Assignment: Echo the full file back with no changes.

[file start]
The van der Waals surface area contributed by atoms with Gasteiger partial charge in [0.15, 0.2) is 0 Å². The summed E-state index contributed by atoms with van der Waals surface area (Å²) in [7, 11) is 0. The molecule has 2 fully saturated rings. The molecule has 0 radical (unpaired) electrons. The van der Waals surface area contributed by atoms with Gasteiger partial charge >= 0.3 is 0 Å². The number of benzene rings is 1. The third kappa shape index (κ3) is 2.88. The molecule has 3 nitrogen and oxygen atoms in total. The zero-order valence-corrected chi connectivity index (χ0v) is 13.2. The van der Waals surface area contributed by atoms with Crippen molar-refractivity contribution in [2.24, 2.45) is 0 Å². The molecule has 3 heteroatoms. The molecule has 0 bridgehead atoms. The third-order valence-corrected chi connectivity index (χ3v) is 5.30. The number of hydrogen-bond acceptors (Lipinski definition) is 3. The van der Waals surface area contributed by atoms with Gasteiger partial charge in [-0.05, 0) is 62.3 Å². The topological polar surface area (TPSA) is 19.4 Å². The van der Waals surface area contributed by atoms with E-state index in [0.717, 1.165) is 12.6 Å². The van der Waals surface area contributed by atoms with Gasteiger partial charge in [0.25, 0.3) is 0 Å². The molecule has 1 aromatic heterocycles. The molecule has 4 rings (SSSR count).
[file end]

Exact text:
The van der Waals surface area contributed by atoms with Gasteiger partial charge in [0.15, 0.2) is 0 Å². The summed E-state index contributed by atoms with van der Waals surface area (Å²) in [7, 11) is 0. The molecule has 2 fully saturated rings. The molecule has 0 radical (unpaired) electrons. The van der Waals surface area contributed by atoms with Gasteiger partial charge >= 0.3 is 0 Å². The number of benzene rings is 1. The third kappa shape index (κ3) is 2.88. The molecule has 3 nitrogen and oxygen atoms in total. The zero-order valence-corrected chi connectivity index (χ0v) is 13.2. The van der Waals surface area contributed by atoms with Crippen molar-refractivity contribution in [2.24, 2.45) is 0 Å². The molecule has 3 heteroatoms. The molecule has 0 bridgehead atoms. The third-order valence-corrected chi connectivity index (χ3v) is 5.30. The number of hydrogen-bond acceptors (Lipinski definition) is 3. The van der Waals surface area contributed by atoms with Gasteiger partial charge in [-0.05, 0) is 62.3 Å². The topological polar surface area (TPSA) is 19.4 Å². The van der Waals surface area contributed by atoms with E-state index in [0.717, 1.165) is 12.6 Å². The van der Waals surface area contributed by atoms with Gasteiger partial charge in [0.25, 0.3) is 0 Å². The molecule has 1 aromatic heterocycles. The molecule has 4 rings (SSSR count).